Warning: Since this is the second book in a series, there may be spoilers for the first book in this review. If you are interested in reading about the first book in this series, here is my review of The Cloud Roads (one of my favorite books from last year).

Moon, the solitary Raksura found by Stone of Indigo Cloud, has found a place with the court as consort to Jade, the sister queen. After all the trials Indigo Cloud has faced against their Fell enemies, the entire court is need of a new home. As the oldest member of the group, Stone remembers the mountain-tree they came from, which still belongs to Indigo Cloud even though they haven’t lived there since he was young. Since most other territories in the area are claimed by other Raksuran courts, all of Indigo Cloud makes the long journey by flying ship to the cavernous mountain-tree that was once home to their ancestors.

When the Raksura of Indigo Cloud finally reach their new home, they are more than ready to leave the flying ship and start settling into their new home. However, Stone has a feeling that all is not right, and it is soon confirmed that something is very wrong when some of the Raksura discover that the tree’s heartwood is dying. The seed necessary for the tree’s survival has been stolen recently, and Indigo Cloud will need to find a new home all over again if the tree cannot be saved. Their search for both answers and the missing seed brings Moon, Jade, Stone, and a few of the other Raksura on a new journey – to another Raksuran court that has a history of strife with their own court and to the distant Serpent Sea and a living land rife with magic, secrets, and danger.

The Serpent Sea is a fantastic book that expands on the inventive world introduced in The Cloud Roads. While the first book focused on the Raksura, the second book ventures into new places both with another Raksuran court and an island full of other races. It also adds a little bit of depth to the characters while showing Moon’s struggle to fit in with his own people after being separated from them for most of his life. The beginning of the book did not engage me quite as quickly as its predecessor, but I ended up enjoying The Serpent Sea every bit as much as the first book in the series. It made me love the world and characters even more after spending more time reading about them, and I’m now incredibly eager to read the third book in the series.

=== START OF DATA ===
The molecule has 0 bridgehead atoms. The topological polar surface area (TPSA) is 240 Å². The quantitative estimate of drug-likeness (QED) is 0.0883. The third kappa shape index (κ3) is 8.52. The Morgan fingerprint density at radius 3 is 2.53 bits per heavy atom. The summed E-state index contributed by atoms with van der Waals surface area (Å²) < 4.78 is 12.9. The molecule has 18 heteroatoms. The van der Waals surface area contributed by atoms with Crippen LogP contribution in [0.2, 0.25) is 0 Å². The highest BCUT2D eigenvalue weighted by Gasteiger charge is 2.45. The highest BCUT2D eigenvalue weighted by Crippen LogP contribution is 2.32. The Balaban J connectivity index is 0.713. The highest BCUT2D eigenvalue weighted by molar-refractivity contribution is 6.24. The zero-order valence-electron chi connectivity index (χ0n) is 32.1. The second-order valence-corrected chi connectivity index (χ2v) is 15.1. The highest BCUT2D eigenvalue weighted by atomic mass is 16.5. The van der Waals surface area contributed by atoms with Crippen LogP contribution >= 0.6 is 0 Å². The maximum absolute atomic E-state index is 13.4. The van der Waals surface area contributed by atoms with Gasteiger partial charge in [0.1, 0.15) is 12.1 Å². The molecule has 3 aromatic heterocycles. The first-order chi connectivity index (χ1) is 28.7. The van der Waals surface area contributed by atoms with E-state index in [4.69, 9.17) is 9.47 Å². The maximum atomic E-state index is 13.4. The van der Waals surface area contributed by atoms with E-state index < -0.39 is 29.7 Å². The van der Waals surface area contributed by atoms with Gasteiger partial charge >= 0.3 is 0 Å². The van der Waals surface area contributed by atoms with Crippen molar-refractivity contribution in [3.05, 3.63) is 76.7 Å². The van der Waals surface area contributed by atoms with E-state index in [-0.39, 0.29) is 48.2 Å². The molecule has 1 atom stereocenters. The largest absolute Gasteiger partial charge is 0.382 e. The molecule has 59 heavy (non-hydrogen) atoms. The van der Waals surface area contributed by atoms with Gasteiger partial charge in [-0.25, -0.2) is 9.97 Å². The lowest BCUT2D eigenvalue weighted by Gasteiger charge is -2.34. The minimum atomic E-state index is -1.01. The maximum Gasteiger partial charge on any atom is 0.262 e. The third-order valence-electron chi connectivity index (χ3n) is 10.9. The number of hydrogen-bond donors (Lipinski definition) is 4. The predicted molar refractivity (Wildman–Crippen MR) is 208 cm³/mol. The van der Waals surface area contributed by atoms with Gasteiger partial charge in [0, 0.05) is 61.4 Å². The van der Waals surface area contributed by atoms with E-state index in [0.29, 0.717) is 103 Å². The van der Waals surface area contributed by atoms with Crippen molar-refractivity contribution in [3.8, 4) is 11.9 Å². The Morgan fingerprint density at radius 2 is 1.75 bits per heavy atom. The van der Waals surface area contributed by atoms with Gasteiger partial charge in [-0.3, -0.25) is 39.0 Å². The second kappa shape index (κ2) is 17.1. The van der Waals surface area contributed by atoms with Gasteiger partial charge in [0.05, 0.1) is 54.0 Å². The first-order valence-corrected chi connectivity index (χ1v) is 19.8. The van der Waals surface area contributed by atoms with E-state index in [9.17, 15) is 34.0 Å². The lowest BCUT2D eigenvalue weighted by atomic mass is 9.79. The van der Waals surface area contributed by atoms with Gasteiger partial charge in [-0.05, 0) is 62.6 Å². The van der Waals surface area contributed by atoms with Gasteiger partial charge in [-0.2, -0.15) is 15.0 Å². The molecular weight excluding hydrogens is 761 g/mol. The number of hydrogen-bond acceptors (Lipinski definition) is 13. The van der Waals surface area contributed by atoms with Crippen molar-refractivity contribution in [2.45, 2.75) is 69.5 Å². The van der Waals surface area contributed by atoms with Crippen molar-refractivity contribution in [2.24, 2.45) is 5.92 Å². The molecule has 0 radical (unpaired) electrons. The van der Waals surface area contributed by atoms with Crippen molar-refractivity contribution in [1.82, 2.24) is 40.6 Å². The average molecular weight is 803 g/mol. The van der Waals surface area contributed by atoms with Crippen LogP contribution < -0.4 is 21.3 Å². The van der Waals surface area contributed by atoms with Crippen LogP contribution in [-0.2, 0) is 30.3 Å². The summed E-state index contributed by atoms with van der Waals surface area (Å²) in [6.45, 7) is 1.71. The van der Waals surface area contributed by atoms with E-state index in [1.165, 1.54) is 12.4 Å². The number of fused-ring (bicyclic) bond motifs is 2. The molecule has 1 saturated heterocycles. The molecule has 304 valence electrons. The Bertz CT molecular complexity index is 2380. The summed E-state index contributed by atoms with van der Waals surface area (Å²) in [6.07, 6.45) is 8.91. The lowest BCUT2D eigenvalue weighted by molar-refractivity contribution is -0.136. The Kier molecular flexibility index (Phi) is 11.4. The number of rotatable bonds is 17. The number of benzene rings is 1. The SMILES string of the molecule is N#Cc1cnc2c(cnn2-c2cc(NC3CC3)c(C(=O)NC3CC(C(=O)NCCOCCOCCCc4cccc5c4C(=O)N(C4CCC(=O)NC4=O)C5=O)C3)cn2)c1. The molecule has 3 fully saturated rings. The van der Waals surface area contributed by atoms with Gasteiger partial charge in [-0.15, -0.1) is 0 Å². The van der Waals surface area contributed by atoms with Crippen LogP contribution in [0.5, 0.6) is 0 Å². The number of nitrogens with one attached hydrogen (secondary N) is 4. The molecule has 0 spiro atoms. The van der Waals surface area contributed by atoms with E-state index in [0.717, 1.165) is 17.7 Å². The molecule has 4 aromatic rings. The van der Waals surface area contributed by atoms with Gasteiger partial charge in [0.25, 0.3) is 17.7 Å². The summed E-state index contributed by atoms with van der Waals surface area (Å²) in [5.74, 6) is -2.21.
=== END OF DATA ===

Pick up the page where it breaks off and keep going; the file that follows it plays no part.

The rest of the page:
What continues to make this series unique is the world that Martha Wells has created. The Books of the Raksura bridge the gap between fantasy and science fiction by combining common fantasy elements like good vs. evil and quests with an alien world focusing on an original race of shapeshifters, the Raksura. Biology is destiny and the roles of each Raksura are defined by the type of form they have. Raksuran society has its own rules and norms, but that also does not mean the individual Raksura are so unusual that it’s hard to relate to them. They each have their own personality, and Moon’s struggle to understand his own people’s ways and resistance to the expectations that consorts are demure make him an endearing character. After being alone for so long, it’s not easy for him to navigate the rules and traditions of the Raksura. He’s not quite sure what sort of role a consort is supposed to have, but if it means sitting on the sidelines, he’s not having any of that. I love the gender role reversal and how Jade has to put up with her spunky male consort’s insolent ways.

What I especially love about the gender role reversal in these books is that both the male and female characters are depicted as real people (or, er, Raksura). The females are stronger and have more power, but the males still add value to the community. Some of them are warriors or mentors, and the queens still ask the consorts for advice. There were times Moon seemed like the smart one behind the scenes who gave Jade valuable insight, and Stone’s years of wisdom were also important to Indigo Cloud. There’s a respect for all the characters and their roles in the community.

Overall, I felt The Serpent Sea did a better job of fleshing out the characters than the first book. In the previous book, Moon was the only one I felt had any depth. While none of the characters had enormous depth in this book, I did think Moon was not the only one who had any. There’s more of Chime’s humor and more of the consequences of what it means for him to have changed from a mentor into a warrior are shown. There’s a sense of Flower’s wisdom and Stone’s age and steadfastness. I loved the dynamic between Jade and Moon and Chime and Moon as well. This second book made me care more about the characters than the first, which mainly just got me to care about Moon. There are also some rather interesting new characters who are introduced, and more is learned about some new races that inhabit this world through them as well.